Colonial Warfare pt. 24
Can we keep our colonies, sir?
The occupation of Syria and Lebanon foreshadowed the anti-colonial struggles which would shape the postwar world. The events which happened after the Arab uprising (portrayed in Lawrence of Arabia) was the basic denial of the rights of Arabs to self-determination. Instead, it became the last grasp of empire.
The French Mandate
French-British rivalry in the Middle East continued after the two countries had divided the area into spheres of influence at San Remo. In their mandate, the French sought to increase their strength by supporting and separating religious minorities and thereby weakening the Arab nationalist movement. France originally planned to establish three sectarian states: an Alawi state in the north, a Sunni Muslim state at the center, and a Druze state in the south. The three were eventually to be incorporated into a federal Syria. France did create a Christian state in the area of Mount Lebanon. The Sunni Muslim state never materialized. Instead, in 1926 the French, working with Maronite leaders, expanded the original boundaries of the Christian state to create Lebanon. To the east the valley of the Biqa, predominantly populated by Muslims, was added; to the west the Christian state was expanded to the coast and incorporated the cities of Tripoli, Beirut, Sidon, and Tyre.
The rest of Syria was divided into five semiautonomous areas- -the Jabal Druze, Aleppo, Latakia, Damascus, and Alexandretta (modern Iskenderun)--which accentuated religious differences and cultivated regional, as opposed to national pan-Arab, sentiment. The Druzes were given administration of the Jabal Druze, the area of their greatest concentration. The northern coastal region and the Jabal an Nusayriyah (where there was a concentration of Alawis, Syria's largest religious minority) were united in the state of Latakia (present-day Al Ladhiqiyah Province). North of Latakia, the district of Alexandretta (the present-day Turkish province of Hatay), home of some Turks, had a separate government. In the area to the south, in Palestine, European Jews were promised a Jewish homeland. Opposition by nationalistic Arabs to the many divisions proved fruitless, and Arab nationalists became isolated in Damascus.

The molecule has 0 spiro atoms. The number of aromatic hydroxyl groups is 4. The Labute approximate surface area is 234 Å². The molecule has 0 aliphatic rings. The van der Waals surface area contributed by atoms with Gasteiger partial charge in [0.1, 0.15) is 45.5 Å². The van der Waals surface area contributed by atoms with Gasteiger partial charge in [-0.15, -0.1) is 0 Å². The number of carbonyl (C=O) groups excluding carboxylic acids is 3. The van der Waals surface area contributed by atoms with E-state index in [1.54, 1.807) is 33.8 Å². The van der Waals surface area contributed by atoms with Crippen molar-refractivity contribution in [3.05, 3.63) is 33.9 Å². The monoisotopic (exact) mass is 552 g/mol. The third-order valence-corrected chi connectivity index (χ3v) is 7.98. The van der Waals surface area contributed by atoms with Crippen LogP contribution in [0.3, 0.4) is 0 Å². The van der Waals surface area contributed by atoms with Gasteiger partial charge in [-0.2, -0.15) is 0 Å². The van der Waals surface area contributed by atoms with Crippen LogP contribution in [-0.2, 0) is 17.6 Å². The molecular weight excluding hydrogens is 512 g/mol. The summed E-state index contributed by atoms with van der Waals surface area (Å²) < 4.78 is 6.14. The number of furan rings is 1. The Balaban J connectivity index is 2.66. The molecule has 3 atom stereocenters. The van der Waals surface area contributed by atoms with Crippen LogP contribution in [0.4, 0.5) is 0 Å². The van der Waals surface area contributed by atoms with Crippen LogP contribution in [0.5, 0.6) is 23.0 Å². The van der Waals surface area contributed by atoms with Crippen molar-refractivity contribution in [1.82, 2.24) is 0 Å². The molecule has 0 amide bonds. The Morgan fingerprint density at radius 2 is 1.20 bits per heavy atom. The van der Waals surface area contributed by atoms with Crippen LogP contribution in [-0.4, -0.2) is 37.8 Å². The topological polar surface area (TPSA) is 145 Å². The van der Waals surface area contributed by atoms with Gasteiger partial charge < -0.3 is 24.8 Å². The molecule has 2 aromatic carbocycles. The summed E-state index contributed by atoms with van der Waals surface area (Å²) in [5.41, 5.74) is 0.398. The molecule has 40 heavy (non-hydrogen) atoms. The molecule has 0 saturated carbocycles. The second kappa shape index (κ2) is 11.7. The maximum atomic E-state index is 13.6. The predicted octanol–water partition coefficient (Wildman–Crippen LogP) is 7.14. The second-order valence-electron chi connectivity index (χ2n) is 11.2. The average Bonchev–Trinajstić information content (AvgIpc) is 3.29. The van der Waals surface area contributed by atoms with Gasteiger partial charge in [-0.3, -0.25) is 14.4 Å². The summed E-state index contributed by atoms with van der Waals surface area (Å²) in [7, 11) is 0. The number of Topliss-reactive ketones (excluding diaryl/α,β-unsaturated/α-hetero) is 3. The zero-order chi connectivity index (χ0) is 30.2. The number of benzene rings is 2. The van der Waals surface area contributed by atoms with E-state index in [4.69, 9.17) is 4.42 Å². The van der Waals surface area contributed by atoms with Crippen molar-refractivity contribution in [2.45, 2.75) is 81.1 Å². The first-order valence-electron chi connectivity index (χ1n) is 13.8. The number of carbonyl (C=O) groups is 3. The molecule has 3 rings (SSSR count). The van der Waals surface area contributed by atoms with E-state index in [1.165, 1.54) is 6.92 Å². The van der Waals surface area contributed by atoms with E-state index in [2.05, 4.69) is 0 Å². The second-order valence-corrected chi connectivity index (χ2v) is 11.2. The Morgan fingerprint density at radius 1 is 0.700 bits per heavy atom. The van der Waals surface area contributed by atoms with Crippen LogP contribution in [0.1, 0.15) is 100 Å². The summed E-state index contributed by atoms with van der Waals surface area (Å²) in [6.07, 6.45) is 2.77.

French rule was oppressive. The franc became the base of the economy, and currency management was in the hands of French bankers concerned with French, rather than Syrian, shareholders and interests. The French language became compulsory in schools, and pupils were required to sing the "Marseillaise." Colonial administrators attempted to apply techniques of administration learned in North Africa to the more sophisticated Arabs of Syria. Nearly every feature of Syrian life came under French control.
The Syrians were an embittered, disillusioned people whose leaders kept them in ferment. Shaykh Salih ibn Ali led the Alawis in intermittent revolt, Shaykh Ismail Harir rebelled in the Hawran, and in the Jabal Druze, Sultan Pasha al Atrash, kinsman of the paramount chief of the Druzes, led continual resistance, most notably in 1925, as did Mulhim Qasim in the mountains around Baalbek. The revolts, however, were not necessarily expressions of desire for unified Syrian independence. They were uprisings by individual groups--Alawis, Druzes, and beduins--against foreign interference, comparable to those earlier fomented against the Ottomans.
In Damascus Arab nationalism was led by educated, wealthy Muslims who had earlier supported Faysal. Their grievances against the French were many, but chief among them were French suppression of newspapers, political activity, and civil rights and the division of Greater Syria into several political units. They also objected to French reluctance to frame a constitution for Syria that would provide for the eventual sovereignty that the League of Nations mandate had ordered. When the Iraqis gained an elected assembly from the British in March 1924, Syrian Arabs became even more distressed. On February 9, 1925, as a placating move, the French permitted the nationalists to form the People's Party. Led by Faris al Khuri, they demanded French recognition of eventual Syrian independence, unity of the country, more stress on education, and the granting of civil liberties.
The most immediate issue was Syrian unity, since France had divided the country into six parts. In 1925 the Aleppo and Damascus provinces were joined, and in 1926 Lebanon became an independent republic under French control. The League of Nations in its session in Rome in February to March 1926 stated: "The Commission thinks it beyond doubt that these oscillations in matters so calculated to encourage the controversies inspired by the rivalries of races, clans and religions, which are so keen in this country, to arouse all kinds of ambitions and to jeopardize serious moral and material interests, have maintained a condition of instability and unrest in the mandated territory."
Devastating proof of the miscalculations of the French burst into the open with the 1925 Druze revolt. The Druzes had many complaints, but chief among them was the foreign intervention in Druze affairs. The Ottomans had never successfully subdued these mountain people; although split among themselves, they were united in their opposition to foreign rule. Led by Sultan Pasha al Atrash, Druzes attacked and captured Salkhad on July 20, 1925, and on August 2 they took the Druze capital, As Suwayda.